Last night three friends and I drove around town looking at Christmas lights. We saw a good mix of tasteful and tacky light displays, which is just what we wanted in a Christmas light tour.
As we drove through one of the more affluent neighborhoods in town, one of us wondered aloud how many houses in that particular neighborhood were actually unfurnished. Rumor has it that several residents are too burdened paying for McMansions that they can’t afford to furnish their homes. It’s sad, but I suspect that quite a few people have bitten off more house than they can chew in attempts to impress others.
I also wonder how many of the people living in such grand houses are actually happy. I’m not sure that the ratio of “happy” homes to homes of abuse or divorce in gated communities are any different from those in poorer neighborhoods. I guess it goes to show you that you never can tell what’s going on behind closed doors, no matter how good the outside looks.
That’s true not only of pretty houses, but pretty people too. I’ve watched countless episodes of “America’s Next Top Model”, and there is always at least one contestant who is very insecure and uncomfortable in her own skin. She could be the most gorgeous girl on the show, but her insecurities keep her from excelling as far as a girl with less outward beauty but more inward confidence. Again, being rich or thin or pretty is no guarantee that you’ll be happy or fulfilled or hangup-free.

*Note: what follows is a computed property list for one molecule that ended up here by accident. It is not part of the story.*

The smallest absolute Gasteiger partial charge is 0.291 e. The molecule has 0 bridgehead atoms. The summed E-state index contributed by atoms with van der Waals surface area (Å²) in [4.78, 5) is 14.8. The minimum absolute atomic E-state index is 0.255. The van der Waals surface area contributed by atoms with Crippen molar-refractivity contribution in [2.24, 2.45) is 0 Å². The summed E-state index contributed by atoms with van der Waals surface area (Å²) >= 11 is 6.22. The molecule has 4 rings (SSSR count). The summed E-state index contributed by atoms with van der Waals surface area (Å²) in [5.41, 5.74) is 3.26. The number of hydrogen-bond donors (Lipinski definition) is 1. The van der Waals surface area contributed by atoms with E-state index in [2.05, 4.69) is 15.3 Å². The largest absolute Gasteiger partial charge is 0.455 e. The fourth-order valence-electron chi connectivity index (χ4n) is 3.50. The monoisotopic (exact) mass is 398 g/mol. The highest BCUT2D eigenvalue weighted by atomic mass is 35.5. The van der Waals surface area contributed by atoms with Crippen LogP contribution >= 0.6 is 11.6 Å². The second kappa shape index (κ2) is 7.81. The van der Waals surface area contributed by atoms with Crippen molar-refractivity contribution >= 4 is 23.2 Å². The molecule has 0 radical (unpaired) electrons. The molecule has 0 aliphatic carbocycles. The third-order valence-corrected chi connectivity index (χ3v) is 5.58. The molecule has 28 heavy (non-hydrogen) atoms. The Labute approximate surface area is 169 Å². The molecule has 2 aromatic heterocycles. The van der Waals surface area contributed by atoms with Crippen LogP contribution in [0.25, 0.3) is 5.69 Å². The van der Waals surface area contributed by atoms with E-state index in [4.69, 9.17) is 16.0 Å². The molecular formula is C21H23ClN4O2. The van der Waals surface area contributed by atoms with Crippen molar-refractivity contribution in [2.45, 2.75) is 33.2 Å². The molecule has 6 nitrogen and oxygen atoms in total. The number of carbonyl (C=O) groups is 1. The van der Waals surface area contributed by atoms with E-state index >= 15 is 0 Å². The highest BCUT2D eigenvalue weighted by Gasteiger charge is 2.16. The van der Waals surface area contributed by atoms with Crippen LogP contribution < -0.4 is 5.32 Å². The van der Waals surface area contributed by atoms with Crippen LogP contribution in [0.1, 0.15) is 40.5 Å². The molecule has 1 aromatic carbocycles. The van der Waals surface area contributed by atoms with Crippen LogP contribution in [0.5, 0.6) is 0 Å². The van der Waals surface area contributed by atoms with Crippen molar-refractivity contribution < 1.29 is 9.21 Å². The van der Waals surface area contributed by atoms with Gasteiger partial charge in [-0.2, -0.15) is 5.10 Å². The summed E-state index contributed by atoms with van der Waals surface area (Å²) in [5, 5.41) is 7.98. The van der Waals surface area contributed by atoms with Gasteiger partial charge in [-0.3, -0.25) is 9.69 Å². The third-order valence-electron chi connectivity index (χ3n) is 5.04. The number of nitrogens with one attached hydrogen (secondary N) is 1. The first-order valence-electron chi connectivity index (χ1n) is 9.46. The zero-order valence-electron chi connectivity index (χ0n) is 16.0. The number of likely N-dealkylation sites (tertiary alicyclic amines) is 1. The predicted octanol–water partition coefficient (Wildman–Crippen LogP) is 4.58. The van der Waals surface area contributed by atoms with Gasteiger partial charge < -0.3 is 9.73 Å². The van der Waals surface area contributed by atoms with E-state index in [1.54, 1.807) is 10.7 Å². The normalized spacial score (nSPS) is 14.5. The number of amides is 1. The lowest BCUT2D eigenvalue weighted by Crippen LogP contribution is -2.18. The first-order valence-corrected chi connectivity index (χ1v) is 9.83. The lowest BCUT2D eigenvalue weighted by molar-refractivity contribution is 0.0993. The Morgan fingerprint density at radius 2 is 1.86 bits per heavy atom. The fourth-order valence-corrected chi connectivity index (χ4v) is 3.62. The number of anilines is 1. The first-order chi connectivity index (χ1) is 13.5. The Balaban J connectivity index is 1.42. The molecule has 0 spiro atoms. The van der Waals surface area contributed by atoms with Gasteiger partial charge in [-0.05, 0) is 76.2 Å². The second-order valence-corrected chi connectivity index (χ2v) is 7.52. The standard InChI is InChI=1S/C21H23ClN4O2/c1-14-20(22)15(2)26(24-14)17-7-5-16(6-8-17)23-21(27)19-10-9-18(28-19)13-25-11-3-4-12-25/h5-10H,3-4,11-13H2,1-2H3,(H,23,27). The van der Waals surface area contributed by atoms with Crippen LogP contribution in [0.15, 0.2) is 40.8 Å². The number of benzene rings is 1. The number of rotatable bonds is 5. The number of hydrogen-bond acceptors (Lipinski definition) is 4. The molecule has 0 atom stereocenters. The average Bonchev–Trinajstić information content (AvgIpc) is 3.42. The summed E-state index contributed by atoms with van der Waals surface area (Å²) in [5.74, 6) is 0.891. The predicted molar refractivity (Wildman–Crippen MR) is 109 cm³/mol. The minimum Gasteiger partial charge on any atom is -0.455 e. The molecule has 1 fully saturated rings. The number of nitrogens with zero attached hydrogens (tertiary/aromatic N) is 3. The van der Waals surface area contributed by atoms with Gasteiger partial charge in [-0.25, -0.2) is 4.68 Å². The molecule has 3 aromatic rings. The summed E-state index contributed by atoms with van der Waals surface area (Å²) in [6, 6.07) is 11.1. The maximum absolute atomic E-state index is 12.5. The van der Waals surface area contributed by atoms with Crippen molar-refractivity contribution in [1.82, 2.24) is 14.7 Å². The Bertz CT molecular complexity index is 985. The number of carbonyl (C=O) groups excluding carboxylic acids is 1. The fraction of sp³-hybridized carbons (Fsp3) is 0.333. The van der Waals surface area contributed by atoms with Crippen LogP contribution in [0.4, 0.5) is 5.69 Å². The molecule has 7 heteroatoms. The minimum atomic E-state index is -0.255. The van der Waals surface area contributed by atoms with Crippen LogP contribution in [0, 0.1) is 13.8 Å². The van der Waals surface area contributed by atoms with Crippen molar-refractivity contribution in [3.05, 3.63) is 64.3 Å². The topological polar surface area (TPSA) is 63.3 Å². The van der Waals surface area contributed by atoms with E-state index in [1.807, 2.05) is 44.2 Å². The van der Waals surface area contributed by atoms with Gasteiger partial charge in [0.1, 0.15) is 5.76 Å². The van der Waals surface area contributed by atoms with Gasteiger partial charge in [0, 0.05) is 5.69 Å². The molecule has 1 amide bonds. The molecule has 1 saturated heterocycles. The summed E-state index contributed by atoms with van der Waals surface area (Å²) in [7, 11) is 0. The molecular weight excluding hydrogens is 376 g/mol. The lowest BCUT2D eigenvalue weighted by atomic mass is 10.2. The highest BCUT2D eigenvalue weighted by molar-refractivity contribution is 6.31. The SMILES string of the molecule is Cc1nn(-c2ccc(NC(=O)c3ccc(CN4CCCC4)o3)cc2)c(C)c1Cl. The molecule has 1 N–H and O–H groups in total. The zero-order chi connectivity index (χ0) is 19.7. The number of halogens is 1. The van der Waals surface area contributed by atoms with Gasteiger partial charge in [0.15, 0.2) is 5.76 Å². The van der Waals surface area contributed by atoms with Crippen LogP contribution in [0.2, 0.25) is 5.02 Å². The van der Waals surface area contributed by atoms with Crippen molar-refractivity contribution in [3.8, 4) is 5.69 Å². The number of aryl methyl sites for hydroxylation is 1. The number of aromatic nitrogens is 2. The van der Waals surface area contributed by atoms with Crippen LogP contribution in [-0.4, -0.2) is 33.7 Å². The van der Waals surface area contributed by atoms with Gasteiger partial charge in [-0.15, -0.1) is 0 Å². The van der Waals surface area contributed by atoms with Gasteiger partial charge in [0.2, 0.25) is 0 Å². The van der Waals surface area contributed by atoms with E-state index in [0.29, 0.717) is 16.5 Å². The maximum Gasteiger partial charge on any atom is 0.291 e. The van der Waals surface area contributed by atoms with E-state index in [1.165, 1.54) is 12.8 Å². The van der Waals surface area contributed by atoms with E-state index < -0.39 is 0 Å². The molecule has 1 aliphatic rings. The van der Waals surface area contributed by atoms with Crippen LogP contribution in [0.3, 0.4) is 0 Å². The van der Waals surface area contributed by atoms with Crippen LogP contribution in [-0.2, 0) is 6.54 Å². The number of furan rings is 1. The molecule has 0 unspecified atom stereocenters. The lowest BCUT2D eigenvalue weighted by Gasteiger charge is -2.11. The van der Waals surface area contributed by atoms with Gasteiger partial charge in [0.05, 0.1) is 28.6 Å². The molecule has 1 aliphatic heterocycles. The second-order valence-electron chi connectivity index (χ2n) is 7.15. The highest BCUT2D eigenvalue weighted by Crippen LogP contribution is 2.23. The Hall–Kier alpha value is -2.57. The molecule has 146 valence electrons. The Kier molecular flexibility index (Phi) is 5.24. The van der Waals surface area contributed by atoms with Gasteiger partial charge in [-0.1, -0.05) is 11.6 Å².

I’m thankful that God does not focus on our beauty or wealth or other matters that the world finds important, but that He instead is more concerned with what’s inside. I’m reminded of the instructions He gave to Samuel when it was time to choose a king for Israel:
But the LORD said to Samuel, “Do not look at his appearance or at the height of his stature, because I have rejected him; for God sees not as man sees, for man looks at the outward appearance, but the LORD looks at the heart.” (I Samuel 16:7)
There’s an old quote that says something like “Be kind, because everyone you meet is fighting some kind of battle.” I think that when we’re tempted to look at people who seemingly have more than us, whether more beauty or more money or more house or more friends, we need to remember that everyone has their own insecurities on some level. We all struggle at times. Our confidence and identity is not to be in things or appearances, but rather in God. Looks fade, and houses can be destroyed, money can disappear and so can friends, but God is there no matter what.